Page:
Having seen Otho’s perceptiveness in the first act, riven with appetite, we’re treated to his boorish passions and jealousies, pained that Agnes has sexually withdrawn – it’s as explicit as that – and still seethingly jealous of poor Alex. And though Otho’s dalliance with Emmeline is passed off by them both to the scornful woman herself, it’s not her whom Agnes is concerned with. Otho’s reduced too, someone wholly absorbed in his art, who’ll scarcely miss anybody. There’s a shocking explosion, and as the emotional tide leaves a withdrawing roar, a surprise decision. Not what, but how.


If the splendid Otho seems faintly reduced by the end, there’s plenty of dialogue for him to express his perverse mix of deadly wisdom and child-like nonchalance and even lust. Flynn builds his rages and sunk sulks into someone who’s not quite a stereotypical artist, save in Barker’s final dismissal.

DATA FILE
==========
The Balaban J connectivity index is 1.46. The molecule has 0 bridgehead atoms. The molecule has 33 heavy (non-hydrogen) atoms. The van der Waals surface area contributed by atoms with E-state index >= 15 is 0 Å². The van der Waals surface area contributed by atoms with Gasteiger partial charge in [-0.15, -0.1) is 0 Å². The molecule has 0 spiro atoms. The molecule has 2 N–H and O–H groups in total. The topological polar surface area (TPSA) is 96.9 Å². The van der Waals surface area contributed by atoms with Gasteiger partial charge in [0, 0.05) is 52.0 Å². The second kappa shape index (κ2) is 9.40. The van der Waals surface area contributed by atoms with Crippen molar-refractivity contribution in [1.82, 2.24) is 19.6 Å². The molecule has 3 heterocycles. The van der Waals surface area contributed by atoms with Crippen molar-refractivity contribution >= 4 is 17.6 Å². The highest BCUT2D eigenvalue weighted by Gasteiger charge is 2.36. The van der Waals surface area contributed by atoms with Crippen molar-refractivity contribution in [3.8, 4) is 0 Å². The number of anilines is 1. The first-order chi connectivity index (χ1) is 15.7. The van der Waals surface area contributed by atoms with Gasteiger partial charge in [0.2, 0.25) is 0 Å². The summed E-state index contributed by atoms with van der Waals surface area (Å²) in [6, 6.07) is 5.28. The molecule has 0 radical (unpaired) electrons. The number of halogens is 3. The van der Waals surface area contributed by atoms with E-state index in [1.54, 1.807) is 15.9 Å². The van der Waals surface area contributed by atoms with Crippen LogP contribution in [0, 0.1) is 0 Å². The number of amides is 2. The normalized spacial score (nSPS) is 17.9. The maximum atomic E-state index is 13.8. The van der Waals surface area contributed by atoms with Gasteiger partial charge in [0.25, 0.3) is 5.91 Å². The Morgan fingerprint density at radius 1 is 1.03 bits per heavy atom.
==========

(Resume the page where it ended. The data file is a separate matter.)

Lister Smith too ably transits from London clerk to (briefly) sexually experienced man-about-town, someone whose transformation is literally hairline – that tousling – but seismic. He’s a tad more than the typical Shaw brat. Armbruster’s French and shock registers a perfect cameo.


It’s Frederick of course, never offstage who must carry the play, its ‘attempt at life’ as the subtitle declares. It’s a superb part in the making. Frederick exudes a radiant self-knowledge – both intellectually and emotionally – to make you see what men pursue her for, and for wholly different ends. Equally she can express sudden twists of desire, an exquisite self-betrayal suddenly retracted, a playfulness born of desperate humour and nascent depression. Above all she expresses Agnes’ intelligence in light flickers of generosity, scorn, laughter, defiance and sudden desolation. Frederick’s voice etches an expressive range with bell-like clarity and inflection. At the end she conveys Agnes almost reflecting on Keats’ dictum: ‘that which is creative must create itself.’


Not a masterpiece, but a master in the making, and another play to make you lament Barker’s own doubts, and realize how at twenty-two he already knew how to express them.